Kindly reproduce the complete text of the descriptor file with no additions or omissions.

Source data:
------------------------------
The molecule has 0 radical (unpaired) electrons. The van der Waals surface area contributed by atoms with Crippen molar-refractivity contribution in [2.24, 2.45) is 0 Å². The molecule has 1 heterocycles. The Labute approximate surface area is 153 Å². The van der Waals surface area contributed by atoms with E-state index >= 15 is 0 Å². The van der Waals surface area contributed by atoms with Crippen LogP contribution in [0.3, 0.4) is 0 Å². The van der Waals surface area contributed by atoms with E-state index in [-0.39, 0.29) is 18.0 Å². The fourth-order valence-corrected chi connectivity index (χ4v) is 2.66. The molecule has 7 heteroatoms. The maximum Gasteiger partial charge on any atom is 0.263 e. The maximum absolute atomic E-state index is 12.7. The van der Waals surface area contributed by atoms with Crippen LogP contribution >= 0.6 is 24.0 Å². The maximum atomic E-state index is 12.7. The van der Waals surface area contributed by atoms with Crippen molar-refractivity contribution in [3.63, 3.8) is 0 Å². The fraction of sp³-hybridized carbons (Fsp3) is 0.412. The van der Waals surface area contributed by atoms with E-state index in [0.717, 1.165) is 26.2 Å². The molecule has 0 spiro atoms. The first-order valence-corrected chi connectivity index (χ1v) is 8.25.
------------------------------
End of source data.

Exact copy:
The molecule has 0 radical (unpaired) electrons. The van der Waals surface area contributed by atoms with Crippen molar-refractivity contribution in [2.24, 2.45) is 0 Å². The molecule has 1 heterocycles. The Labute approximate surface area is 153 Å². The van der Waals surface area contributed by atoms with E-state index >= 15 is 0 Å². The van der Waals surface area contributed by atoms with Crippen LogP contribution in [0.3, 0.4) is 0 Å². The van der Waals surface area contributed by atoms with E-state index in [-0.39, 0.29) is 18.0 Å². The fourth-order valence-corrected chi connectivity index (χ4v) is 2.66. The molecule has 7 heteroatoms. The maximum Gasteiger partial charge on any atom is 0.263 e. The maximum absolute atomic E-state index is 12.7. The van der Waals surface area contributed by atoms with Crippen LogP contribution >= 0.6 is 24.0 Å². The maximum atomic E-state index is 12.7. The van der Waals surface area contributed by atoms with Crippen molar-refractivity contribution in [3.63, 3.8) is 0 Å². The fraction of sp³-hybridized carbons (Fsp3) is 0.412. The van der Waals surface area contributed by atoms with E-state index in [0.717, 1.165) is 26.2 Å². The molecule has 0 spiro atoms. The first-order valence-corrected chi connectivity index (χ1v) is 8.25.